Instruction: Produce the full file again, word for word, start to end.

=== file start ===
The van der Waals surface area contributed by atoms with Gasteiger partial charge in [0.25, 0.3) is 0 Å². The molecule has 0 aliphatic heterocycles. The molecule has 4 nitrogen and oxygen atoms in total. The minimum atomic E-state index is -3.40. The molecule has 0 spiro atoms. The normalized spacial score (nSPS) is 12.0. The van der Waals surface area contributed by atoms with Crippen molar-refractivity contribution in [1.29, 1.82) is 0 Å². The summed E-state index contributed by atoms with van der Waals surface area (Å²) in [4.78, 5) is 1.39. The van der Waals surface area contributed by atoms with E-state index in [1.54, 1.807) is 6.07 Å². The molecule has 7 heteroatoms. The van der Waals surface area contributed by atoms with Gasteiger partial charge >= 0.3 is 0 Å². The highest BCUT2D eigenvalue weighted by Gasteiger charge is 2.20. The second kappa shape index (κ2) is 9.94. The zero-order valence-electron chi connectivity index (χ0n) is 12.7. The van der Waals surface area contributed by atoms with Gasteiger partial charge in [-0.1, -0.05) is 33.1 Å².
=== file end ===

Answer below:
The van der Waals surface area contributed by atoms with Gasteiger partial charge in [0.25, 0.3) is 0 Å². The molecule has 0 aliphatic heterocycles. The molecule has 4 nitrogen and oxygen atoms in total. The minimum atomic E-state index is -3.40. The molecule has 0 spiro atoms. The normalized spacial score (nSPS) is 12.0. The van der Waals surface area contributed by atoms with Crippen molar-refractivity contribution in [1.29, 1.82) is 0 Å². The summed E-state index contributed by atoms with van der Waals surface area (Å²) in [4.78, 5) is 1.39. The van der Waals surface area contributed by atoms with E-state index in [1.54, 1.807) is 6.07 Å². The molecule has 7 heteroatoms. The van der Waals surface area contributed by atoms with Gasteiger partial charge >= 0.3 is 0 Å². The highest BCUT2D eigenvalue weighted by Gasteiger charge is 2.20. The second kappa shape index (κ2) is 9.94. The zero-order valence-electron chi connectivity index (χ0n) is 12.7. The van der Waals surface area contributed by atoms with Gasteiger partial charge in [-0.1, -0.05) is 33.1 Å².